First Base- Justin Smoak, Toronto
Why? He may not have the lead right now but hear me out on why he should be selected. He has the third highest average among first basemen but he leads them in home runs (18) and in RBIs (43). His 18 home runs also rank second highest in the entire MLB (he's tied with two other players but they play in the NL). It would be a shame if the best player on the Blue Jays (and their silver lining for right now) was left out in a starting position at first base.
Second Base- Starlin Castro, New York
Why? Castro has been hot as of lately and homered in three straight games this week, going from June 9-11, and went 5-for-11 in that stretch. Castro started out June with a great average of .319 and moved it up to .325. Castro leads all second basemen in average, home runs (12), RBIs (41).
Third Base- Miguel Sanó, Minnesota
Why? I was so wrong to leave him off from last week. Sano is at .288 with 15 home runs and 46 RBIs (best among AL third basemen) and went on a nine game hitting streak. He is tearing it up for Minnesota and leads in home runs, RBIs, runs, slugging percentage (.576), on base plus slugging percentage (.965), and hits (59). The thing about Minnesota is that they are also in first place, so what he is doing there is not something to pass on.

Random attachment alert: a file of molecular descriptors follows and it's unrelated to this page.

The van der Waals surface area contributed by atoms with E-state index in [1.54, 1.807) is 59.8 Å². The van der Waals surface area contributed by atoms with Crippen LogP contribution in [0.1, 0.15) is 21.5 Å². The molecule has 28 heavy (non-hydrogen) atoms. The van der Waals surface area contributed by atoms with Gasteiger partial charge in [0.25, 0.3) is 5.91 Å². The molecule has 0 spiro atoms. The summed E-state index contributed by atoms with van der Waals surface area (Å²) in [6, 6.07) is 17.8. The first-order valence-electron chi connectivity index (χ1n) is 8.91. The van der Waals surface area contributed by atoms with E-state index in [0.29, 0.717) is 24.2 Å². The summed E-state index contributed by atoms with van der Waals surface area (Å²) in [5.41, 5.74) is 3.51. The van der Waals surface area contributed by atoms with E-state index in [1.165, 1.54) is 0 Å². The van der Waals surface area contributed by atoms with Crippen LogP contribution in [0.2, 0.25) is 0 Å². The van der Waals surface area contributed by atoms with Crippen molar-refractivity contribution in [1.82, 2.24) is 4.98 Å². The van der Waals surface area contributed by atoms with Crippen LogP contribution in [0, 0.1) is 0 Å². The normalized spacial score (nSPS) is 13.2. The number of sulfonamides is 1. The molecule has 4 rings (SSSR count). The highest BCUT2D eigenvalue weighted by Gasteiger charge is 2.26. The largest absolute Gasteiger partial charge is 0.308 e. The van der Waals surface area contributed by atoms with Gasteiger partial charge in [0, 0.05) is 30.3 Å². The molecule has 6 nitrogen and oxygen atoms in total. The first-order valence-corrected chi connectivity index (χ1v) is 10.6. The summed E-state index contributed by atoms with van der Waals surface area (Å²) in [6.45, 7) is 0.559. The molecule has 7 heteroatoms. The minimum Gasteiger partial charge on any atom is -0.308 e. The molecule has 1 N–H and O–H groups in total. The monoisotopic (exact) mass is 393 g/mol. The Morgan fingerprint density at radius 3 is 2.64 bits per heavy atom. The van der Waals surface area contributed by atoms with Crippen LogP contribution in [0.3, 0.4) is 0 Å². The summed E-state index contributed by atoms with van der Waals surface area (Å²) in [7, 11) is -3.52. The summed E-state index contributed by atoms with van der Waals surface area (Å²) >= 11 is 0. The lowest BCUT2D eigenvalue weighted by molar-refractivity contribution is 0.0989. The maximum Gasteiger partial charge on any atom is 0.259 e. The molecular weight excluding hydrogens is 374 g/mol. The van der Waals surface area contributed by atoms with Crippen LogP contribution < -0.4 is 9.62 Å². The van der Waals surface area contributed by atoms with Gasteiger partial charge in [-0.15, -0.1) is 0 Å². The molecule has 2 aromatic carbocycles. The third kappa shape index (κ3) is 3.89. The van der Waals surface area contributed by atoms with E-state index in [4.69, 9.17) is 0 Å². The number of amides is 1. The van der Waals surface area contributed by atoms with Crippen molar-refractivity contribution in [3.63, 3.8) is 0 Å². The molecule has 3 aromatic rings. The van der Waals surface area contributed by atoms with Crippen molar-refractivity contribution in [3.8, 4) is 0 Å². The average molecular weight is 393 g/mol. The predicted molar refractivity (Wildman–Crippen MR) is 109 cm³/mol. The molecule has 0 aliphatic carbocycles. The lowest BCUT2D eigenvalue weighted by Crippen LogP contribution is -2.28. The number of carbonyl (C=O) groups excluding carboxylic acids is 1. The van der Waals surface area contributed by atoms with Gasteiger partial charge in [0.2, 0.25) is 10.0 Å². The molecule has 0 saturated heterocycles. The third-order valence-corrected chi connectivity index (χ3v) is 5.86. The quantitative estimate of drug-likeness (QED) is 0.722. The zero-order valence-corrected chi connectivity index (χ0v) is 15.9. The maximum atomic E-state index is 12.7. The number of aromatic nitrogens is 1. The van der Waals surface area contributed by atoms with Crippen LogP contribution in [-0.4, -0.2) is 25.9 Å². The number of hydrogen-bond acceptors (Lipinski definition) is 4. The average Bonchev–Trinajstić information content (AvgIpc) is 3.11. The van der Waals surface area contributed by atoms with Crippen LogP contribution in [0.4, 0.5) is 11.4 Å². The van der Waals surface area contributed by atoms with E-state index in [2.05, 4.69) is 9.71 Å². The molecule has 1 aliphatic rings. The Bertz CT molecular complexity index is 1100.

Shortstop- Elvis Andrus, Texas
Why? Andrus has a good amount of home runs (7) and RBIs (35) to be considered for the starting position. He also has a really good average of .297 and what really sets him apart from everyone else is his 15 stolen bases. Andrus is third among all AL players in stolen bases and is tied for sixth in hits for the American League (74 is the number that ties him with another shortstop for the lead).
Designated Hitter- Corey Dickerson, Tampa Bay
Why? Dickerson leads designated hitters with his .328 average and is tied for the lead in home runs (14) with two other players. Dickerson is the leader in hits in the AL and is second in the MLB.
Aaron Judge, New York
Avisaíl García, Chicago
George Springer, Houston
Judge is almost at a triple crown right now (he leads in average, home runs, but is one RBI short of leading) and is only a rookie. Judge also leads the AL in runs (57), on base plus slugging (1.180), slugging percentage (.728), on base percentage (.453), and walks (39). Imagine being feared that early in your career that you lead in walks.
Garcia is second behind Judge in average (.333) for the AL and is third in RBIs (46). He is forgotten about because his team is not appreciated enough but that should not hurt his chances of starting in the outfield. Garcia deserves to start because of the good numbers he is putting up in the AL and people need to start taking notice of him.
Springer should be considered because he is third in home runs (17) and has 40 RBIs, which are decent numbers to consider for the All Star Game.
Happy voting to you!
Summer isn't complete without baseball.